Communication Majors Focus on Our Digital and Virtual Features

Communications graduate student Gracie Wolff wears a virtual reality headset to study the effects of role playing on public personas. In Associate Professor Jorge Peña’s lab, both undergraduate and graduate students research computer-mediated communication. (Karin Higgins/UC Davis)

Graduates Adept at Using Technology and Data for Careers From Journalism to Social Media


If you think studying communication is mostly for people for want to pursue careers in public relations, it's time to update your thinking. Think data, think digital, think virtual, think about how much you interact with the world via your smart phone.

To be sure, a communication major is still excellent preparation for PR professionals — as many Aggie alumni can attest. But the UC Davis undergraduate program in communication reflects an approach that’s as future-forward as you are.

In addition to studying traditional topics of interpersonal, group, organizational and mass communication, you also can choose from courses like “Digital Technology and Social Change,” “Children, Adolescents and the Media,” “Interpersonal Technologies,” “Social Media” and “Video Games and Virtual Environments.”

Studying those topics is a natural fit for a generation that grew up with digital technology, says Shengling “Wilburn” Wang, a senior double majoring in economics and communication. “It’s part of our lifestyle,” Wang said.

Study global impacts of communication technology

Understanding the global impacts of communication technology can be your focus of study for a quarter — or an entire academic career.

Martin Hilbert
Martin Hilbert

Assistant Professor Martin Hilbert is a former United Nations economic affairs officer who studies the effects of big data on society. In a video trailer for his online course “Digital Technology and Social Change,” Hilbert sums up some of the ways the digital age is transforming our lives:

“It changes the way the economy works, including the labor market that you’re about to enter. It revolutionizes government and public administration. It modernizes cultural production, entertainment. It transforms the health sector. It changes the way people find and fall in love. It triggers political revolutions. And, last but not least, it seems to be changing education — proof of concept being that I’m talking to you through a video recording.”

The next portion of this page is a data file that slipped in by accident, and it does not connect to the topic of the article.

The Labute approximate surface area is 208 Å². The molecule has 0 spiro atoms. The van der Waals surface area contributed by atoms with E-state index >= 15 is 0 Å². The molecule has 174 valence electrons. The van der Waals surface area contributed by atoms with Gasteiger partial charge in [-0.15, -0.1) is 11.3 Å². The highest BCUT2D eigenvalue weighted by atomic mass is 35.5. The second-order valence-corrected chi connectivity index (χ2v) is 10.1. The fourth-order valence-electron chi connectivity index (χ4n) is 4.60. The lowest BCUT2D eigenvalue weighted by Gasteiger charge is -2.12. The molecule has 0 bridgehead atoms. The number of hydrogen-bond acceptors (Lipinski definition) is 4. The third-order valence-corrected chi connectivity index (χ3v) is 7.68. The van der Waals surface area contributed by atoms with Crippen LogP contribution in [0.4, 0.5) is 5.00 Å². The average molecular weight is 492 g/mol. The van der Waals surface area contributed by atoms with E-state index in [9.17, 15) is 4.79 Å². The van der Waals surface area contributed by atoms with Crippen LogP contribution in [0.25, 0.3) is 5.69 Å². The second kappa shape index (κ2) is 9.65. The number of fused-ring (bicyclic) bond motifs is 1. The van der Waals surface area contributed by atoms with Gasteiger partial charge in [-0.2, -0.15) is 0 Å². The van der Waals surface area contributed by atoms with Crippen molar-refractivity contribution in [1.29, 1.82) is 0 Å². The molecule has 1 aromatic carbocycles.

It’s important, Hilbert says, to have conceptual frameworks for understanding what’s going on today to participate in shaping the future.

Courses in statistics, symbolic logic, social sciences

In addition to communication courses, UC Davis undergraduate majors are required to take statistics, either an introductory computer course or symbolic logic, and an array of social science courses (psychology, sociology, and either linguistics or anthropology).

Faculty in the Department of Communication study communication processes through the lens of the quantitative social sciences, including computational social science.

Their research involves sifting through data and experiments to study international communication networks, social networks in massive multiplayer online games, peer production on Wikipedia, the use of mobile apps to treat depression and online health communication, among other topics.

Their work gives undergraduate students lots of opportunities to participate in research.

Michael Carter '17

Michael Carter
Michael Carter

A course on computer-mediated communication from Associate Professor Jorge Peña inspired Michael to develop an honors project on how Facebook posts affect user perceptions of themselves and other people.

He liked his studies so much that he’s now in the UC Davis doctoral program. He said eventually he would like to help K-12 schools develop curricula and apps for improving students’ personal interactions —  online or offline.

“I want to provide people with the tools they need to succeed socially,” Michael says. “I feel digital technology is a means for accomplishing that … I want people to connect. It’s important for our psychological well-being.”

Senior Katlyn Hanf

Katlyn, a senior communication major from Turlock who hopes to go into public affairs or marketing, found her niche in organizational communication and public relations classes. “I liked thinking about persuasive communication, that kind of thing.”

When Katlyn started at UC Davis, she thought she was going to major in an agricultural or environmental science. But she found herself gravitating toward humanities and social sciences courses, and loved communication for its breadth. This year, she is president of a new student communication club. (Check it out on Facebook.)

Alumni have array of careers

Alumni have gone into an array of careers — journalism, social media and social network services, public relations, administration, sales, management, politics and government, law, education and social work.

Jeanette Ruiz
Jeanette Ruiz

“I feel this has always been a strong department, in one way or another,” said Jeanette Ruiz ’97, Ph.D. ’15, now a tenure-track lecturer.

“Currently, our department is at the forefront of where the field is going,” Robert Bell, chair of the Department of Communication as well as an expert on health communication, says, noting the popular major is only going to become more relevant.   

“This isn’t a fad,” he said. “Technology is going to become a more pervasive part of our lives. This is a fundamental change in the way humans communicate with each other because of technology.”

— Kathleen Holder, content strategist in the UC Davis College of Letters and Science

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